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Adolescence sparks so many physical, mental, and emotional changes that you might wonder whether ADHD also changes during your teen years. The answer is yes… and no.

ADHD doesn’t disappear when people enter adolescence. Some symptoms might settle down, but others might flare up. If your symptoms change and new challenges emerge, it’s important to know what to do about them, whether you’re a young adult with ADHD or the parent of one.

Here’s what to know about how ADHD affects adolescents.

Attention deficit hyperactivity disorder (ADHD) is a health condition that makes it harder for people to:

  • pay attention for long periods of time
  • organize and follow through on complex tasks
  • focus in the presence of distraction
  • control impulses
  • remain still and quiet

These symptoms may interfere with your ability to function at home, in social settings, and at school or work.

It’s important to note that in childhood, the teen years, and adulthood, ADHD can look different from person to person. Cultural factors, sex and gender, and individual personalities can all shape how ADHD presents. This can make it harder to recognize, diagnose, and treat.

ADHD is not only a childhood condition. Researchers say roughly 60 percent of people diagnosed with ADHD in childhood will continue experiencing symptoms into adulthood.

That means along with all the other changes adolescence brings, you might also notice some changes in how your ADHD presents. Here are some examples of how ADHD may affect you during your teen years:

Changes in hyperactivity

Many people’s symptoms improve during adolescence. Which symptoms continue and which ones abate can vary from person to person.

One of the hallmarks of childhood ADHD is high energy and an inability to sit still. The amount of physical movement might change for some teens with ADHD. For example, hyperactivity may morph into general restlessness, but inattention and impulsivity may persist.

Academic ups and downs

In late middle school and high school, academic demands increase at the same time as parents and teachers begin expecting students to show more self-discipline and independence. A variety of circumstances can lead to academic challenges:

  • The practicalities of high school — changing classrooms, having different teachers, and using lockers — can make it harder to stay organized.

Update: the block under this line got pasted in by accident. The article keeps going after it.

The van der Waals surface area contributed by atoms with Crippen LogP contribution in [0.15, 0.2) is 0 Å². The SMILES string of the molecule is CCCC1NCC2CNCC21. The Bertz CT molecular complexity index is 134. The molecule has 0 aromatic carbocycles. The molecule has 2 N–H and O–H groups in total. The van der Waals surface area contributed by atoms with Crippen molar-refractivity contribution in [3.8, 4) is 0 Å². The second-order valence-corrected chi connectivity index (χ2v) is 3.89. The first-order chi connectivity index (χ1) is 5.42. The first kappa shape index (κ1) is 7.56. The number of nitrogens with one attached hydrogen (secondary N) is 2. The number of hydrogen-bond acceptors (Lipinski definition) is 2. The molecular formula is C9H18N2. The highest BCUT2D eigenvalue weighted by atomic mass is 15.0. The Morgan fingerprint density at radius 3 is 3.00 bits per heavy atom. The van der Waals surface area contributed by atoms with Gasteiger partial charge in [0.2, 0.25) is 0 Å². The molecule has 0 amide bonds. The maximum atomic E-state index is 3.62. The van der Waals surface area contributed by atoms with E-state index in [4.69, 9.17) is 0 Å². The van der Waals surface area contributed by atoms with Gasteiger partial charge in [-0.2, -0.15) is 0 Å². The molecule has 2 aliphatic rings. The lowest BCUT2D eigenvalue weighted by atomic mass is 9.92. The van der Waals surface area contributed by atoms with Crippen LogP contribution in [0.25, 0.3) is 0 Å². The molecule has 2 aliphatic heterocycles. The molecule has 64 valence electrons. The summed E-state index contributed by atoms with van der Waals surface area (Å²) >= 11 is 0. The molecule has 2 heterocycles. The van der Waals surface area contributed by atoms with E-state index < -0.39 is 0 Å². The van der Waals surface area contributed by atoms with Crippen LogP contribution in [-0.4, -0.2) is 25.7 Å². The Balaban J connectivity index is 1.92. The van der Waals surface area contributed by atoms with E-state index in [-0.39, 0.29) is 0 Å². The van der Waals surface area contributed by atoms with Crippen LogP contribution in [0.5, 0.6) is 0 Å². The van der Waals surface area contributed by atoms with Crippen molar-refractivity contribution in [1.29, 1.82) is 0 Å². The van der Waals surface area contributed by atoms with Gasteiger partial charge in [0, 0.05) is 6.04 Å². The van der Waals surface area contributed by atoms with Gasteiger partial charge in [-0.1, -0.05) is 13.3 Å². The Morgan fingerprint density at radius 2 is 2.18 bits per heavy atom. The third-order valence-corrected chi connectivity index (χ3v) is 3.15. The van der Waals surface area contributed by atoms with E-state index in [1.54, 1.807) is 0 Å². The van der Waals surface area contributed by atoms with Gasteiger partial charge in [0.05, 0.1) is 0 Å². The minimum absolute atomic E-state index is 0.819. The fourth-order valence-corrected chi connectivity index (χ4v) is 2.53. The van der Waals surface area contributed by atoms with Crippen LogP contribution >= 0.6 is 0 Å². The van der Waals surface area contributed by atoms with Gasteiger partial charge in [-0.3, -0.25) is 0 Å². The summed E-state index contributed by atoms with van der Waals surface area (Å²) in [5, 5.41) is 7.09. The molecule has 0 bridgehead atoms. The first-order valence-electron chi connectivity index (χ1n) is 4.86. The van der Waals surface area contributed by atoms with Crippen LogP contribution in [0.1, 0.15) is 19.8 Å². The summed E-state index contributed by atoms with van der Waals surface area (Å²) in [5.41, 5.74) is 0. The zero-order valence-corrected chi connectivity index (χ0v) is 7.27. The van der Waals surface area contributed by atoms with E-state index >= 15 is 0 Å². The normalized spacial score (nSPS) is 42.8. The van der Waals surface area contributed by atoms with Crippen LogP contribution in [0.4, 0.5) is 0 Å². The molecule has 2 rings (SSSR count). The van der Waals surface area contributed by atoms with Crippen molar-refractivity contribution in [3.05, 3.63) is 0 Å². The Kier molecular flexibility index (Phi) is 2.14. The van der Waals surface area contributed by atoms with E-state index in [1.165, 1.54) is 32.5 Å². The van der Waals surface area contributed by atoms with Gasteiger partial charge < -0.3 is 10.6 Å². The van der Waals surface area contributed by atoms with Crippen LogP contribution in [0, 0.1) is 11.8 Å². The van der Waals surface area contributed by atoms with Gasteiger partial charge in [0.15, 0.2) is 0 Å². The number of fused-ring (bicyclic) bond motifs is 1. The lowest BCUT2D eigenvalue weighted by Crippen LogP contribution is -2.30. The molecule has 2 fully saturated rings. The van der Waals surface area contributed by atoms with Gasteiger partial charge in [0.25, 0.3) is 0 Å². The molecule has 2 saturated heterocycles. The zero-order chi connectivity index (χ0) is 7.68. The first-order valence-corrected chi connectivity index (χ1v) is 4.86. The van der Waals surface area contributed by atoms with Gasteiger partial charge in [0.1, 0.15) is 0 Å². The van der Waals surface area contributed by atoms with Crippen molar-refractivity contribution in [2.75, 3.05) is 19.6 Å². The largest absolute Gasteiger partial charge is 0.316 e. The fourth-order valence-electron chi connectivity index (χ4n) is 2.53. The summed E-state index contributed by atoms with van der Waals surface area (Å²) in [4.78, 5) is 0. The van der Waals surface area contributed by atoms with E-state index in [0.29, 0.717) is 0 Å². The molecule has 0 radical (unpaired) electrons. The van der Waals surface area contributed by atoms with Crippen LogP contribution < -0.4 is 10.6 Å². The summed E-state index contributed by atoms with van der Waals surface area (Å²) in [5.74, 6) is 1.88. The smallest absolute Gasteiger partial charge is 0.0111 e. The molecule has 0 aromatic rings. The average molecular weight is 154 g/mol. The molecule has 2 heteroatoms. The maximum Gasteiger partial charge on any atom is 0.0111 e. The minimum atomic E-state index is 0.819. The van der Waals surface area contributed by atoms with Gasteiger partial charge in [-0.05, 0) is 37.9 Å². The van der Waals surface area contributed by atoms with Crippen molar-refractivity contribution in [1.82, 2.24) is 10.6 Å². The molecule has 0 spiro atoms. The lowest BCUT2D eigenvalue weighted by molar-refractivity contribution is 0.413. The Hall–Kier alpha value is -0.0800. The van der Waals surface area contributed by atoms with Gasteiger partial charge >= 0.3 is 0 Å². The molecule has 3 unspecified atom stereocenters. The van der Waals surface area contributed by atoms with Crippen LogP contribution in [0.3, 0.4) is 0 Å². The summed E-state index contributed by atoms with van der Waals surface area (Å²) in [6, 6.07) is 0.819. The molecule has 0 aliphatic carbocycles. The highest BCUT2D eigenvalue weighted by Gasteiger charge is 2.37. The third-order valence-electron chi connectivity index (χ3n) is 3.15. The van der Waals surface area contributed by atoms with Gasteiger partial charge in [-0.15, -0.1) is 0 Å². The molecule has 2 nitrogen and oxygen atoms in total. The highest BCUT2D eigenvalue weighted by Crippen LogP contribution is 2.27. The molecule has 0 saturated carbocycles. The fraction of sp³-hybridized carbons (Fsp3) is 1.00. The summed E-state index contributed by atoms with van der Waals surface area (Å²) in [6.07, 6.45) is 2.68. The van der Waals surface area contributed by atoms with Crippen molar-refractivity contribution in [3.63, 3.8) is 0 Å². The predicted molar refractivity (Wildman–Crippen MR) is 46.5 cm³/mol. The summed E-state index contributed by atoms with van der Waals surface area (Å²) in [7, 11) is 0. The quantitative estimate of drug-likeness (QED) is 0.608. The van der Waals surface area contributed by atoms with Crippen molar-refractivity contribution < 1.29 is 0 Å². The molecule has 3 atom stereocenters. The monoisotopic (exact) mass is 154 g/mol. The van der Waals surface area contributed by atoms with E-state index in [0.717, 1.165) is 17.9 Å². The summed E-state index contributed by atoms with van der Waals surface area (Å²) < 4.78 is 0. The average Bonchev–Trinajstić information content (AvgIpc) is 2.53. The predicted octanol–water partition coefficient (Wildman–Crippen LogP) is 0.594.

• An increasing number of complex or long-term academic projects can tax your time management skills.
  • Collaborating with other students can be a challenge if socializing is difficult for you.
  • Fewer parental and educational supports coupled with more independence and autonomy could lead to a drop in academic performance.

Relationship conflicts

For some people with ADHD, social conflicts can intensify or increase during this period. Social conflict isn’t uncommon among teens, but ADHD may present added challenges.

Studies show that some people with ADHD may have a harder time socializing than others. Engaging in extracurricular activities and having parents who are involved, attentive, and positive can help make socializing easier for people with ADHD.

Research also shows that conflicts between children and parents or guardians, along with conflicts in romantic relationships, might arise. There may be a tendency among some parents of adolescents with ADHD to become overly protective — possibly even controlling. Attentive and caring parenting styles usually feel more supportive.

While social conflicts in friendships, families, and dating relationships aren’t uncommon in teen years, they may be more of an issue if you have ADHD.

Mood and self-esteem differences

ADHD symptoms may make normal fluctuations in mood and self-esteem more extreme. Some people with ADHD feel particularly irritable during their teen years. Studies show that more authoritarian and less egalitarian parenting styles may make irritability worse.

If you are having trouble in school or in important relationships, you might also be feeling more stress or anxiety than you are used to feeling.

Research shows that, for some teens with ADHD, anger can trigger substance use. Stress, poor sleep habits, emerging mood disorders, and substance use can make it harder to pinpoint what’s causing changes to mood and self-esteem.

Parenting toolkit: Training may help